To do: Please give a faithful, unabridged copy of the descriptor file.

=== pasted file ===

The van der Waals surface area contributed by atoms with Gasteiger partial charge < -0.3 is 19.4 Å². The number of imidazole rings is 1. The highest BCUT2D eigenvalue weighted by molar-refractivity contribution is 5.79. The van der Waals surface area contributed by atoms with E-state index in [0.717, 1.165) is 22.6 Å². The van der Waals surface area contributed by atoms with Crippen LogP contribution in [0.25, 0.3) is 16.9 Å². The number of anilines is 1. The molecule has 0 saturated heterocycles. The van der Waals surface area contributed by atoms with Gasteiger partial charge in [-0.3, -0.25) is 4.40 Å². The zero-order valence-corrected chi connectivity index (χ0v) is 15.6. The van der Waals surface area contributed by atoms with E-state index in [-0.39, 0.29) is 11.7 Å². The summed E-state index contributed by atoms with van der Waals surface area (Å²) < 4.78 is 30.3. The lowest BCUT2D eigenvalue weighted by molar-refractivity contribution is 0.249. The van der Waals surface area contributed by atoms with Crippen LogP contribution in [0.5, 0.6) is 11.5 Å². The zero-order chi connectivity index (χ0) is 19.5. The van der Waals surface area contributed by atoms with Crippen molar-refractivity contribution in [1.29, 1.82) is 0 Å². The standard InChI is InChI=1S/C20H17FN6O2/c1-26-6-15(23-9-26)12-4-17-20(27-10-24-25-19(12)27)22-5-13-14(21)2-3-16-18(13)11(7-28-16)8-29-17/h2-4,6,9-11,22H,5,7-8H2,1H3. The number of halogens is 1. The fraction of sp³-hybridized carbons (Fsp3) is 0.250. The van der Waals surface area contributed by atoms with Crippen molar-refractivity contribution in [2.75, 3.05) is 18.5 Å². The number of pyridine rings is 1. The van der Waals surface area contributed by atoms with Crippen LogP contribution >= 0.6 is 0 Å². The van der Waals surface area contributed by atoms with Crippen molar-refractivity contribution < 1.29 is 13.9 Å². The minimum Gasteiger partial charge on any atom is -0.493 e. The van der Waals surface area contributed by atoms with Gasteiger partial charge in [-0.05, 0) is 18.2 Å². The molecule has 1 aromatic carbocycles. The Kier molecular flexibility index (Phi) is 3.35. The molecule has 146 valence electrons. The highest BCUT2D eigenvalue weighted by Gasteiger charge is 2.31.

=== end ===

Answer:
The van der Waals surface area contributed by atoms with Gasteiger partial charge < -0.3 is 19.4 Å². The number of imidazole rings is 1. The highest BCUT2D eigenvalue weighted by molar-refractivity contribution is 5.79. The van der Waals surface area contributed by atoms with E-state index in [0.717, 1.165) is 22.6 Å². The van der Waals surface area contributed by atoms with Crippen LogP contribution in [0.25, 0.3) is 16.9 Å². The number of anilines is 1. The molecule has 0 saturated heterocycles. The van der Waals surface area contributed by atoms with Gasteiger partial charge in [-0.3, -0.25) is 4.40 Å². The zero-order valence-corrected chi connectivity index (χ0v) is 15.6. The van der Waals surface area contributed by atoms with E-state index in [-0.39, 0.29) is 11.7 Å². The summed E-state index contributed by atoms with van der Waals surface area (Å²) < 4.78 is 30.3. The lowest BCUT2D eigenvalue weighted by molar-refractivity contribution is 0.249. The van der Waals surface area contributed by atoms with Crippen LogP contribution in [0.5, 0.6) is 11.5 Å². The zero-order chi connectivity index (χ0) is 19.5. The van der Waals surface area contributed by atoms with Crippen molar-refractivity contribution in [1.29, 1.82) is 0 Å². The standard InChI is InChI=1S/C20H17FN6O2/c1-26-6-15(23-9-26)12-4-17-20(27-10-24-25-19(12)27)22-5-13-14(21)2-3-16-18(13)11(7-28-16)8-29-17/h2-4,6,9-11,22H,5,7-8H2,1H3. The number of halogens is 1. The fraction of sp³-hybridized carbons (Fsp3) is 0.250. The van der Waals surface area contributed by atoms with Crippen molar-refractivity contribution in [2.75, 3.05) is 18.5 Å². The number of pyridine rings is 1. The van der Waals surface area contributed by atoms with Crippen LogP contribution >= 0.6 is 0 Å². The van der Waals surface area contributed by atoms with Crippen molar-refractivity contribution < 1.29 is 13.9 Å². The minimum Gasteiger partial charge on any atom is -0.493 e. The van der Waals surface area contributed by atoms with Gasteiger partial charge in [-0.05, 0) is 18.2 Å². The molecule has 1 aromatic carbocycles. The Kier molecular flexibility index (Phi) is 3.35. The molecule has 146 valence electrons. The highest BCUT2D eigenvalue weighted by Gasteiger charge is 2.31.